A great line-up is all very well, but ultimately your festival is only as good as the crowd it attracts: if you have fantastic bands but only four people to watch them, you don't have a festival. You have a house show.
That's where all that extra work which exists around and between booking the bands comes in, and most especially where PR has its strength. The festival manager who thinks their job is to know all about music and disdain all the other stuff will not run a good event: you have to be as interested in, and enthusiastic about, promoting your bands as you are about scheduling them.
At the Crawl, we've done PR in every possible way. My own background is in marketing - I founded a street marketing company before we relaunched the festival, and I worked at labels like Sub Pop promoting and launching artists. So one of the obvious things to do at first was to do it all in-house. This is fine, but the bigger you get - in terms of crowd numbers, the popularity of the bands you put on, or the exposure you have or want to have - the more you're going to need extra capacity.
There aren't enough hours in the day to do everything you need to do well on your own, so surrounding yourself with good people - and getting them to do what they're good at - is a must. Another model we've tried, then, is the 'atomised' approach: get different experts to do their thing in a connected, but ultimately separate, way. This method, too, has its pitfalls - most obviously, your people do great work but the impact of a lot of little punches isn't as great as one big smack might have been.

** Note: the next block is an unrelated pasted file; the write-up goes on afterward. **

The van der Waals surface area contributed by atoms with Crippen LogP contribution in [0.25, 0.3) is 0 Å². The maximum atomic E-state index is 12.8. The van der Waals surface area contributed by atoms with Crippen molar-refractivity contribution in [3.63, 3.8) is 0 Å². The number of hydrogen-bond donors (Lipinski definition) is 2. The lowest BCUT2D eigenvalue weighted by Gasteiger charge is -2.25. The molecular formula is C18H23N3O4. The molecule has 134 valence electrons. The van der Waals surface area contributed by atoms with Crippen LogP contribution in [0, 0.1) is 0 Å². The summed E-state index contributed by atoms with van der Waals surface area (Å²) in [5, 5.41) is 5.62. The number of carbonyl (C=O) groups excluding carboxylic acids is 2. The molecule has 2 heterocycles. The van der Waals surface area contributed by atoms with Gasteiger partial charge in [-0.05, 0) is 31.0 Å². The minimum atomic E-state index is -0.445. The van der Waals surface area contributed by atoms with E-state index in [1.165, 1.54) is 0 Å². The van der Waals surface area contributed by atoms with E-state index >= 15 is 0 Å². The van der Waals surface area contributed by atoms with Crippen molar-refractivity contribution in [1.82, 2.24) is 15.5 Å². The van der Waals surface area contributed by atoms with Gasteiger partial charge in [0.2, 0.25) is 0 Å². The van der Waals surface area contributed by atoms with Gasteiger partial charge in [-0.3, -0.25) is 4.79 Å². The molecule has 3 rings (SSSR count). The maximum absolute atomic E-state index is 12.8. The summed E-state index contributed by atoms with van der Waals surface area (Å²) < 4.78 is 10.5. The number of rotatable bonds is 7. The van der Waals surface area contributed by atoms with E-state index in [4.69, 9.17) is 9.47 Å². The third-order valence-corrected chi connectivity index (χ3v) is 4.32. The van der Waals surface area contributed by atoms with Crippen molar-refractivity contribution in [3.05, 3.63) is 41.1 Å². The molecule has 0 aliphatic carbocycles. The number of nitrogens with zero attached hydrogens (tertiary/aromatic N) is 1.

This year, then, we've found a PR agency, Zeitgeist, and asked them to do everything for us. Sometimes, this feels like giving away your baby. But you need to know when to let things go, especially with a second major festival in Dublin being added to the roster this year. Certainly, having a single team concentrating on PR alone makes things more straightforward and, in that jargon beloved of consultants, 'joined-up'.
One element of marketing we try to do as much as we can ourselves is social media. Twitter, Facebook and blogging are - and I don't need to tell readers of the Huffington Post this - increasingly important marketing tools. They're most useful, though, when your followers can talk to you direct, and when the way you communicate on those channels reflects who you are. Engaging with fans and asking their opinions can be hugely rewarding - at its best, social media marketing is more social than it is marketing.
That might well be the key of marketing festivals, in fact: flexibility and fun. It's hard work, too - a tonne of graphs, impact reports and scheduling - but whatever approach you take it needs to retain a lot of the passion and vigour that made you want to hold a festival in the first place. And I don't say that as a sales pitch. Obviously.